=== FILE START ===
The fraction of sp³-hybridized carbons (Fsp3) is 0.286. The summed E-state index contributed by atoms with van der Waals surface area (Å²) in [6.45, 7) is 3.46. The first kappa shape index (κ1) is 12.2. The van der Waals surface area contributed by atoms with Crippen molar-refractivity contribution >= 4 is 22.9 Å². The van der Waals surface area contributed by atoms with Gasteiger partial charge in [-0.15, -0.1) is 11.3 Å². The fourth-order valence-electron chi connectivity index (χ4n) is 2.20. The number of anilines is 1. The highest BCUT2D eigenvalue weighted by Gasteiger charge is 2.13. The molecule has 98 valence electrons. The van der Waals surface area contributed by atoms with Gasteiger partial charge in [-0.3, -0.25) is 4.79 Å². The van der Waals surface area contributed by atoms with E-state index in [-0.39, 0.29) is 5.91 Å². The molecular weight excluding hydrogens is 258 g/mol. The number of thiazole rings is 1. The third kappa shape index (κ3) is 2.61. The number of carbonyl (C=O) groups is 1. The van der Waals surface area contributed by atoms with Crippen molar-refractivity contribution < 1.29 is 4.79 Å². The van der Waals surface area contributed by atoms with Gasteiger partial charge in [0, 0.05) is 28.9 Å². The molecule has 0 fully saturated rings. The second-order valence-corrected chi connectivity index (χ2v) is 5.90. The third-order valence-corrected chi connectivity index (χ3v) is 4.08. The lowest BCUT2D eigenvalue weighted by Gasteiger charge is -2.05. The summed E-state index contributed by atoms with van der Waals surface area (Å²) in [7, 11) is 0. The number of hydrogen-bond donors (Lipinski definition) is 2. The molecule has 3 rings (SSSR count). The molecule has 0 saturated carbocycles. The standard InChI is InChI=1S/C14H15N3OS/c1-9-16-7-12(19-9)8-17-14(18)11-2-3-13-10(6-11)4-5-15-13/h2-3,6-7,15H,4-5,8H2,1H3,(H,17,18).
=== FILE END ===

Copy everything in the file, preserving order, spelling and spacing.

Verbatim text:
The fraction of sp³-hybridized carbons (Fsp3) is 0.286. The summed E-state index contributed by atoms with van der Waals surface area (Å²) in [6.45, 7) is 3.46. The first kappa shape index (κ1) is 12.2. The van der Waals surface area contributed by atoms with Crippen molar-refractivity contribution >= 4 is 22.9 Å². The van der Waals surface area contributed by atoms with Gasteiger partial charge in [-0.15, -0.1) is 11.3 Å². The fourth-order valence-electron chi connectivity index (χ4n) is 2.20. The number of anilines is 1. The highest BCUT2D eigenvalue weighted by Gasteiger charge is 2.13. The molecule has 98 valence electrons. The van der Waals surface area contributed by atoms with Gasteiger partial charge in [-0.3, -0.25) is 4.79 Å². The van der Waals surface area contributed by atoms with E-state index in [-0.39, 0.29) is 5.91 Å². The molecular weight excluding hydrogens is 258 g/mol. The number of thiazole rings is 1. The third kappa shape index (κ3) is 2.61. The number of carbonyl (C=O) groups is 1. The van der Waals surface area contributed by atoms with Crippen molar-refractivity contribution < 1.29 is 4.79 Å². The van der Waals surface area contributed by atoms with Gasteiger partial charge in [0, 0.05) is 28.9 Å². The molecule has 0 fully saturated rings. The second-order valence-corrected chi connectivity index (χ2v) is 5.90. The third-order valence-corrected chi connectivity index (χ3v) is 4.08. The lowest BCUT2D eigenvalue weighted by Gasteiger charge is -2.05. The summed E-state index contributed by atoms with van der Waals surface area (Å²) in [7, 11) is 0. The number of hydrogen-bond donors (Lipinski definition) is 2. The molecule has 3 rings (SSSR count). The molecule has 0 saturated carbocycles. The standard InChI is InChI=1S/C14H15N3OS/c1-9-16-7-12(19-9)8-17-14(18)11-2-3-13-10(6-11)4-5-15-13/h2-3,6-7,15H,4-5,8H2,1H3,(H,17,18).